This paper considers the design of a nonlinear observer-based output-feedback controller for oil-field drill-string systems aiming to eliminate (torsional) stick-slip oscillations. Such vibrations decrease the performance and reliability of drilling systems and can ultimately lead to system failure. Current industrial controllers regularly fail to eliminate stick-slip vibrations under increasingly challenging operating conditions caused by the tendency towards drilling deeper and inclined wells, where multiple vibrational modes play a role in the occurrence of stick-slip vibrations. As a basis for controller synthesis, a multi-modal model of the torsional drill-string dynamics for a real rig is employed, and a bit-rock interaction model with severe velocity-weakening effect is used. The proposed model-based controller design methodology consists of a state-feedback controller and a (nonlinear) observer. Conditions, guaranteeing asymptotic stability of the desired equilibrium, corresponding to nominal drilling operation, are presented. The proposed control strategy has a significant advantage over existing vibration control systems as it can effectively cope with multiple modes of torsional vibration. Case study results using the proposed control strategy show that stick-slip oscillations can indeed be eliminated in realistic drilling scenarios in which industrial controllers fail to do so. Moreover, key robustness aspects of the control system involving the robustness against uncertainties in the bit-rock interaction and changing operational conditions are evidenced.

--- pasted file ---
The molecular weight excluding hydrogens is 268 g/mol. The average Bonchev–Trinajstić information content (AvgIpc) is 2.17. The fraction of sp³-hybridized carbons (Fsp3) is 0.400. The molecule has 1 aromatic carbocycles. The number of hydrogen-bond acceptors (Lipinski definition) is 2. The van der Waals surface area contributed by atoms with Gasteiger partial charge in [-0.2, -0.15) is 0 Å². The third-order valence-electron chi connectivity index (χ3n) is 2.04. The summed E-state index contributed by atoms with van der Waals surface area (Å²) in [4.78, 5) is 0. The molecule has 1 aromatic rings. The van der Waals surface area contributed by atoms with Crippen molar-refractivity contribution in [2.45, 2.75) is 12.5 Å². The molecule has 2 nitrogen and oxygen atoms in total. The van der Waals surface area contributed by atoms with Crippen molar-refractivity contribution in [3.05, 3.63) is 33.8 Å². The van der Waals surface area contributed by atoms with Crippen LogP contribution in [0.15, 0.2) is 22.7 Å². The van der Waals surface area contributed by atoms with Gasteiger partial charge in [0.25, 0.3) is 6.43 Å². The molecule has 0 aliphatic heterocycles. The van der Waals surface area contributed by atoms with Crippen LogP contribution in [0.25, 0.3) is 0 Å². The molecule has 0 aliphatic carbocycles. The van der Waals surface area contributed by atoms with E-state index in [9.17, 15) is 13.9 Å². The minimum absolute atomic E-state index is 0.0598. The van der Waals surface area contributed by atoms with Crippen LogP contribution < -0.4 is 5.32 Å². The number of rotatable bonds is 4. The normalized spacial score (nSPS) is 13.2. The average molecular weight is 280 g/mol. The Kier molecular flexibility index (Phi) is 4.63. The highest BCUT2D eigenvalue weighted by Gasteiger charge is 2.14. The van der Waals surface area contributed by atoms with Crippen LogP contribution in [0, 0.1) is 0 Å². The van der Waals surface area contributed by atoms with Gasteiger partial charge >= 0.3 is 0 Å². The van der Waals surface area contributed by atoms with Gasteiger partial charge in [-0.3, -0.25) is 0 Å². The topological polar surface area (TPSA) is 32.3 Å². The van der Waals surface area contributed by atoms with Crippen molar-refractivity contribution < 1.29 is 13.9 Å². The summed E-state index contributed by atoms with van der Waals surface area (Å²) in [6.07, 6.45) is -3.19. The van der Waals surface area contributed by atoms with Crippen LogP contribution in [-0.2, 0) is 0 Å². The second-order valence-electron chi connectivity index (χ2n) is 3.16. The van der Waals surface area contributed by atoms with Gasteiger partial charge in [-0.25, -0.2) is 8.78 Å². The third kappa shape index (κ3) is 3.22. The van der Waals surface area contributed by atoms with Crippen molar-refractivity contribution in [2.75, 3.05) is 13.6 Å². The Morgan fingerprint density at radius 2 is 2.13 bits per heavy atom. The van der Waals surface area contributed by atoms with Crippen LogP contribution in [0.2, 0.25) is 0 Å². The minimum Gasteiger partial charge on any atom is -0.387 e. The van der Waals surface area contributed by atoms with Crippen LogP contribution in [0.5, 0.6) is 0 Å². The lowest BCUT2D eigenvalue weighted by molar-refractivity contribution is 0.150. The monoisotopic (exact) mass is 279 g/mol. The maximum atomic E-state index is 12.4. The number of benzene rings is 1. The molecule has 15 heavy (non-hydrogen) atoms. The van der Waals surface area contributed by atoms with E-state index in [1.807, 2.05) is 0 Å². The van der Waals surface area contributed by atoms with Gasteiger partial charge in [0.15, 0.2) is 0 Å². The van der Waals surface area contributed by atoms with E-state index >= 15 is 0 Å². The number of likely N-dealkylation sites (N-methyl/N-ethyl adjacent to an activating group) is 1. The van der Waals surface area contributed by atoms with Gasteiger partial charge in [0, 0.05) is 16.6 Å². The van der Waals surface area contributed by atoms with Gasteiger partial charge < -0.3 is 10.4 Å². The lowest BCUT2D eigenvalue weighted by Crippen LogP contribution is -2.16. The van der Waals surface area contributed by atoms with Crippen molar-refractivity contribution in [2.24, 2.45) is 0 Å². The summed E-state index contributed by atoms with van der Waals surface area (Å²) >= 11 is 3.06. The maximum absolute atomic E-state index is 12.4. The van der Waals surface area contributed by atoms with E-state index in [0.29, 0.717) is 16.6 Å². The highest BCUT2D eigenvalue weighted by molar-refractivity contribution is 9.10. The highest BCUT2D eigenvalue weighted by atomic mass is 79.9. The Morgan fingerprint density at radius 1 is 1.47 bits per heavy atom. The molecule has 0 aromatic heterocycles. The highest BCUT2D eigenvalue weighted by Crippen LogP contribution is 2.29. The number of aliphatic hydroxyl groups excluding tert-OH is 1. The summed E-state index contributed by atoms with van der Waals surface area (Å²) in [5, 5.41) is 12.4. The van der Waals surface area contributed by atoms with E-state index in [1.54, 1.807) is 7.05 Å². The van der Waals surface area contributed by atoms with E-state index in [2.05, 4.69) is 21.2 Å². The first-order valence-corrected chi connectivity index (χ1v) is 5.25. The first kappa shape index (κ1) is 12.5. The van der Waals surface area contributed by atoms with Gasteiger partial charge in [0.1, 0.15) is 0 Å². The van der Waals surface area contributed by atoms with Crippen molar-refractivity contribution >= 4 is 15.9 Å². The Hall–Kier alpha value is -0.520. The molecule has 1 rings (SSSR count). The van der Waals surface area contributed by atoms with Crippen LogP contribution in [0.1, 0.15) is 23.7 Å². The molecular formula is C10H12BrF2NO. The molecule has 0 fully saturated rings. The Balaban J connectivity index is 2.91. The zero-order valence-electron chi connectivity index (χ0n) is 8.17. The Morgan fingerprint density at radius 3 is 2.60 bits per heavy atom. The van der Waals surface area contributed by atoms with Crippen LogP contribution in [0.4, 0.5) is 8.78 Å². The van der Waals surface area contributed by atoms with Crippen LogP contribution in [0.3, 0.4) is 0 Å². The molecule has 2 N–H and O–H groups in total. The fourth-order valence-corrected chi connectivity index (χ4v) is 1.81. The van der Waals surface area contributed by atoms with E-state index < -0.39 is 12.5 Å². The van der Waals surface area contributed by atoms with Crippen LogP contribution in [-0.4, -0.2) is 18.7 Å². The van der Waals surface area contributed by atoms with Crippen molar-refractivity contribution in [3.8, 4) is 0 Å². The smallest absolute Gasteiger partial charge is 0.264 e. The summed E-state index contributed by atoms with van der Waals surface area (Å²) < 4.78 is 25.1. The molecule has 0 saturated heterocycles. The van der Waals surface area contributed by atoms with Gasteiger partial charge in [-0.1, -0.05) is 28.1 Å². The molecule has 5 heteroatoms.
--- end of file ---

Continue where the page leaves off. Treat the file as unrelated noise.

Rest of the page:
|Journal||International Journal of Robust and Nonlinear Control|
|Publication status||Published - 2017|
- Drilling systems
- Stick-slip oscillations